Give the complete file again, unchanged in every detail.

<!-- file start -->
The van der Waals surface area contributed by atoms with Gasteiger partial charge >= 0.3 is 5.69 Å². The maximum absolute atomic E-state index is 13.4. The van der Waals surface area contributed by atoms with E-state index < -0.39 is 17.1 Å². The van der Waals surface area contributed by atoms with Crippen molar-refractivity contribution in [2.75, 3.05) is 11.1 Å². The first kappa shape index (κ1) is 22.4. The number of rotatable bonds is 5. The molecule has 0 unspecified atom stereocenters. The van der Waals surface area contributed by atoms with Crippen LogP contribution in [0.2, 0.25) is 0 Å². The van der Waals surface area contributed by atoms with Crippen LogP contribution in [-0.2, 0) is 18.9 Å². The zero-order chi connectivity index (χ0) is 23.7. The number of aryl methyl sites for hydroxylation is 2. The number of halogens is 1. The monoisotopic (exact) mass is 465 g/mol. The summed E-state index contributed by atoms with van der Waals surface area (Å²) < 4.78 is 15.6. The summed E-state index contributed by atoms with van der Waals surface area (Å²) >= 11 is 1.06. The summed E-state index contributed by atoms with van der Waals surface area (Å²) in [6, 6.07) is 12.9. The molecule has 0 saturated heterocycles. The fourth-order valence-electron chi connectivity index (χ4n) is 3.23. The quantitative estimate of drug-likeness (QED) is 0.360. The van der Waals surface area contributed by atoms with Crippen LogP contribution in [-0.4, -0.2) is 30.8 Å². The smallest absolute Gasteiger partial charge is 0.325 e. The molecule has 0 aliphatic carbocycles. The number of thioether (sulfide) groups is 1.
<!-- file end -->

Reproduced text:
The van der Waals surface area contributed by atoms with Gasteiger partial charge >= 0.3 is 5.69 Å². The maximum absolute atomic E-state index is 13.4. The van der Waals surface area contributed by atoms with E-state index < -0.39 is 17.1 Å². The van der Waals surface area contributed by atoms with Crippen molar-refractivity contribution in [2.75, 3.05) is 11.1 Å². The first kappa shape index (κ1) is 22.4. The number of rotatable bonds is 5. The molecule has 0 unspecified atom stereocenters. The van der Waals surface area contributed by atoms with Crippen LogP contribution in [0.2, 0.25) is 0 Å². The van der Waals surface area contributed by atoms with Crippen LogP contribution in [-0.2, 0) is 18.9 Å². The zero-order chi connectivity index (χ0) is 23.7. The number of aryl methyl sites for hydroxylation is 2. The number of halogens is 1. The monoisotopic (exact) mass is 465 g/mol. The summed E-state index contributed by atoms with van der Waals surface area (Å²) < 4.78 is 15.6. The summed E-state index contributed by atoms with van der Waals surface area (Å²) >= 11 is 1.06. The summed E-state index contributed by atoms with van der Waals surface area (Å²) in [6, 6.07) is 12.9. The molecule has 0 saturated heterocycles. The fourth-order valence-electron chi connectivity index (χ4n) is 3.23. The quantitative estimate of drug-likeness (QED) is 0.360. The van der Waals surface area contributed by atoms with Crippen LogP contribution in [-0.4, -0.2) is 30.8 Å². The smallest absolute Gasteiger partial charge is 0.325 e. The molecule has 0 aliphatic carbocycles. The number of thioether (sulfide) groups is 1.